- Who We Are
- Where We Stand
- Our Rights
- Our Benefits
- Our Chapters
- Administrative Education Analysts and Officers
- Education Officers & Education Analysts
- Guidance Counselors
- Hearing Education Services
- Hearing Officers (Per Session)
- Lab Specialists
- Occupational / Physical Therapists
- Retired Teachers
- School Nurses
- School Secretaries
- Social Workers & Psychologists
- Speech Improvement
- Supervisors of Nurses & Therapists
- Teachers Assigned
- Vision Education Services
- Other DOE Chapters
- Charter School Chapters
- Non-DOE Education Chapters
- Federation of Nurses
- United Cerebral Palsy of NYC
- Family Child Care Providers
- Get Involved
- Career Timeline
- Teacher Center
- Teacher Evaluation
- English Language Learners
- Classroom Resources
- Students with Disabilities
- Courses / Workshops
- Teacher's Choice
- Teacher Leadership
- Transfer Opportunities
- Job Opportunities
- District 75
- Positive Learning Collaborative
- Professional Development Resources
- Team High School
by Micah Landau | October 14, 2010 New York Teacher issue
A bedbug epidemic the likes of which hasn’t been seen in New York in many years is now sweeping across the city, leaving a path of itchiness in its wake.
The irritating critters have surfaced anywhere from individual homes to high-end department stores like Bloomingdale’s. It seems like there isn’t a bug-free spot in the city — and schools are no exception.
According to Department of Education records, there were 1,019 confirmed cases of bedbugs in the 2009-2010 school year, an 88 percent increase over the 2008-2009 school year.
While schools are not conducive for bedbug infestations — the bugs feed on sleeping humans and so prefer to set up shop in residences — they can hitchhike through school buildings, brought in each day by students and adults who have bedbugs at home.
Educators should be aware of what to do if they encounter bedbugs at their school.
Know your bug. If you know what you are looking for, bedbugs are easy to spot. Unfortunately, they are not easily identified because they can be confused with other bugs. Adult bedbugs have flat, rusty-red-colored oval bodies, about the size of an apple seed. They are big enough to be easily seen, but often hide in cracks in furniture, floors or walls. When they feed, their bodies swell and become brighter red.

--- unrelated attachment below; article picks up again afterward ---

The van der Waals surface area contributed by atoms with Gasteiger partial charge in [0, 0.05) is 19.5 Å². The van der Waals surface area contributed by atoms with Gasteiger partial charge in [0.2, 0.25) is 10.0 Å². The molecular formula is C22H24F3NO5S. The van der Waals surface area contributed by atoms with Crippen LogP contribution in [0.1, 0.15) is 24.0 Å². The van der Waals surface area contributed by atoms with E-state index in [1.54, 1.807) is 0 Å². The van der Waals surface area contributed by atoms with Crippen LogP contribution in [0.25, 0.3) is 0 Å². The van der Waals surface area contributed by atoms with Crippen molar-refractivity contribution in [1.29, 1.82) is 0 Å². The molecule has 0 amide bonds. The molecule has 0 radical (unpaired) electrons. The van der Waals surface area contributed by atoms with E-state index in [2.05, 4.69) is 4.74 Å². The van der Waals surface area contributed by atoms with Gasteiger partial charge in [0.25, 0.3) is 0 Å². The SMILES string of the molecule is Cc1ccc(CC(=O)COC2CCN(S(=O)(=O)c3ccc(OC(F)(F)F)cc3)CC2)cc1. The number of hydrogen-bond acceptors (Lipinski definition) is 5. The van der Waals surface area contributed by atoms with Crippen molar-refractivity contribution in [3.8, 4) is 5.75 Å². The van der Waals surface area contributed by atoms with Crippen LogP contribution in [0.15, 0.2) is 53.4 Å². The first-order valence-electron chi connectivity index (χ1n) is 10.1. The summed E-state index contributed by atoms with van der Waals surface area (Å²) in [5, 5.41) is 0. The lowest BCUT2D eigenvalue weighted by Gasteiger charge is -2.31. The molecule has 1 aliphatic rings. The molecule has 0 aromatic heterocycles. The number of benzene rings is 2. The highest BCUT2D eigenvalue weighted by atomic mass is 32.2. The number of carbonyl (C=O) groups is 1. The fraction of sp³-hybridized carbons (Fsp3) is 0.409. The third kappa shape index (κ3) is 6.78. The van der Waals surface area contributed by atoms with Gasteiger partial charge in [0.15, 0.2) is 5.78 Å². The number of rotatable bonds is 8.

Know your bite. As with mosquitoes, a bedbug’s bite is almost painless. The saliva injected usually produces an inflammatory reaction, but the inflammation may not appear until a day or two later. Not everybody reacts to bedbug bites. While bedbugs do not carry or transmit infectious diseases, their bites can result in allergic reactions and secondary infections.
Tell your principal. If you suspect that you have found bedbugs in your classroom or on one of your students, inform your principal immediately. He or she should have a specimen collection kit that can be used to send a dead bug to the DOE’s Pest Management Unit for confirmation. Schools should follow the Department of Education’s protocols.
Tell the union. You should also notify the union’s Safety and Health Department at 212-598-9287.
It is not currently DOE policy to close schools with bedbugs or to send home students on whom bedbugs are found. If the DOE confirms that there are indeed bedbugs in your school, it will arrange for the area in which the bugs were found to be treated by its Integrated Pest Management Unit. (Unfortunately, pest control services can’t prevent bedbugs from being transported into the building.)
Your principal is also required by law to notify parents of the bugs’ presence; the parents of any child on whom a bedbug is found should be contacted directly.
More information is available on the bedbugs page in our Safety & Health section.
How often do you use your smartphone to access teaching materials or tools?
Almost every day
Total votes: 267